New EU rules permit product placement

November 14th, 2007 | by Andrew Ó Baoill |

New EU-wide regulations for product placement in TV content are on the way, after being approved in the European parliament. In the past product placement has not been allowed in many, if not all, EU countries, but that’s all about to change.

The claim from those pushing product placement is that banning it puts EU producers at an economic disadvantage. In a recognition of the serious problems with product placement, “advertising of products will not be allowed in news, current affairs, documentary, advice and childrens’ programmes.” The notion that news or documentary programming could contain product placement hadn’t really occurred to me previously – I suppose I should be grateful that the bar has been set somewhere, even if it is rather low. Another requirement – that “signals must appear when a programme containing product placement starts, when it ends and after commercial breaks” – may also have some limited value.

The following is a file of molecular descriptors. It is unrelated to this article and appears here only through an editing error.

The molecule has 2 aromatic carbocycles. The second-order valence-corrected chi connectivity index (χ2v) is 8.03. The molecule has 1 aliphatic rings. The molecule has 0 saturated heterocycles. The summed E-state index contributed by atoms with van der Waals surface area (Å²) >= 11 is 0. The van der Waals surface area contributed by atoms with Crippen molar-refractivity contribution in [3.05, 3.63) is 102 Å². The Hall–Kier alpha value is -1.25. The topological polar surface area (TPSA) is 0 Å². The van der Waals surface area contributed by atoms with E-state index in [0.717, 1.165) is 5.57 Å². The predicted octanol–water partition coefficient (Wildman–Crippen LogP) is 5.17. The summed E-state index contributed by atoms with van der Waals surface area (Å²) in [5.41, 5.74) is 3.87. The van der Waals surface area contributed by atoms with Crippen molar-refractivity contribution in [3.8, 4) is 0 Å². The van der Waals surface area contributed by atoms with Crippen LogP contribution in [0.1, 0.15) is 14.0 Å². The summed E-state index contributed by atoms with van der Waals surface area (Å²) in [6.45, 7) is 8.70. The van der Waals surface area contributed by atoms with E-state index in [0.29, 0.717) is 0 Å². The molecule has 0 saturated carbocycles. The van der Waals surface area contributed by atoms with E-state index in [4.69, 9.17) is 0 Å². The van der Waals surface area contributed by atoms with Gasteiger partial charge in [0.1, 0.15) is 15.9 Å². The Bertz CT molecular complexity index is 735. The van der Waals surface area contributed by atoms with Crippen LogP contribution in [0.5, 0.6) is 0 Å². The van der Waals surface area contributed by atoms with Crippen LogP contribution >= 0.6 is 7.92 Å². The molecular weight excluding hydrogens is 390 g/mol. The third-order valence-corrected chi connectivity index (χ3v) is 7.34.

Other parts of the regulations may appear to offer protections in related areas, but again the bar is fairly low. For instance, commercial breaks “will be allowed every 30 minutes in TV films, cinematographic works and news programmes – but must not exceed 12 minutes an hour.” Existing Irish regulations set 45 minutes as the maximum frequency of breaks during films. Depending on how the regulation is worded, this 45 limit may be able to continue or the Irish authorities may be required to lower the floor to 30 minutes.

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